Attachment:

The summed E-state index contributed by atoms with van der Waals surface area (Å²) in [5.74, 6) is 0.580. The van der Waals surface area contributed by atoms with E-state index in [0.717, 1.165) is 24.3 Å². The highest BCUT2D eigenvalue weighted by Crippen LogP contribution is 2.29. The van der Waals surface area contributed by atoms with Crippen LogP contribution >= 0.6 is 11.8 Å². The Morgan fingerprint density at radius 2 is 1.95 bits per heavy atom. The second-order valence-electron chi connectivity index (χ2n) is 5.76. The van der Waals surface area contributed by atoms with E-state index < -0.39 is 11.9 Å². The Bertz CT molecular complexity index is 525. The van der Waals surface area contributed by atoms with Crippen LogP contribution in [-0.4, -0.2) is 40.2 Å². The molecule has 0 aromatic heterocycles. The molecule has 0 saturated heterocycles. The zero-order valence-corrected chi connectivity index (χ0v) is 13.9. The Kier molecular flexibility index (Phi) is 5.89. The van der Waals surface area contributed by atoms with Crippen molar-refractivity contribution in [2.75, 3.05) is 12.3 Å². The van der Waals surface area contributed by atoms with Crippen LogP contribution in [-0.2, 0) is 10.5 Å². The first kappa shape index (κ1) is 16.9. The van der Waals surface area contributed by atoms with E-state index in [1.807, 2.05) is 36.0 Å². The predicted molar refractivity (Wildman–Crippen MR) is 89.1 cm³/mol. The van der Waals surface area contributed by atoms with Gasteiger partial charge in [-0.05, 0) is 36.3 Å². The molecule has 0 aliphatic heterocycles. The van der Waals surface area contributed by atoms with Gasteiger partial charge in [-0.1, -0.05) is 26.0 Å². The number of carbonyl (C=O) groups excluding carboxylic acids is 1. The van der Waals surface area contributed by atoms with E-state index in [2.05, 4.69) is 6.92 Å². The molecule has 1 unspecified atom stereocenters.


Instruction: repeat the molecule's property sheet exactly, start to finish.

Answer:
The summed E-state index contributed by atoms with van der Waals surface area (Å²) in [5.74, 6) is 0.580. The van der Waals surface area contributed by atoms with E-state index in [0.717, 1.165) is 24.3 Å². The highest BCUT2D eigenvalue weighted by Crippen LogP contribution is 2.29. The van der Waals surface area contributed by atoms with Crippen LogP contribution >= 0.6 is 11.8 Å². The Morgan fingerprint density at radius 2 is 1.95 bits per heavy atom. The second-order valence-electron chi connectivity index (χ2n) is 5.76. The van der Waals surface area contributed by atoms with E-state index < -0.39 is 11.9 Å². The Bertz CT molecular complexity index is 525. The van der Waals surface area contributed by atoms with Crippen LogP contribution in [-0.4, -0.2) is 40.2 Å². The molecule has 0 aromatic heterocycles. The molecule has 0 saturated heterocycles. The zero-order valence-corrected chi connectivity index (χ0v) is 13.9. The Kier molecular flexibility index (Phi) is 5.89. The van der Waals surface area contributed by atoms with Crippen molar-refractivity contribution in [2.75, 3.05) is 12.3 Å². The van der Waals surface area contributed by atoms with Crippen LogP contribution in [-0.2, 0) is 10.5 Å². The first kappa shape index (κ1) is 16.9. The van der Waals surface area contributed by atoms with E-state index in [1.807, 2.05) is 36.0 Å². The predicted molar refractivity (Wildman–Crippen MR) is 89.1 cm³/mol. The van der Waals surface area contributed by atoms with Gasteiger partial charge in [-0.05, 0) is 36.3 Å². The molecule has 0 aliphatic heterocycles. The van der Waals surface area contributed by atoms with Gasteiger partial charge in [-0.1, -0.05) is 26.0 Å². The number of carbonyl (C=O) groups excluding carboxylic acids is 1. The van der Waals surface area contributed by atoms with E-state index in [2.05, 4.69) is 6.92 Å². The molecule has 1 unspecified atom stereocenters.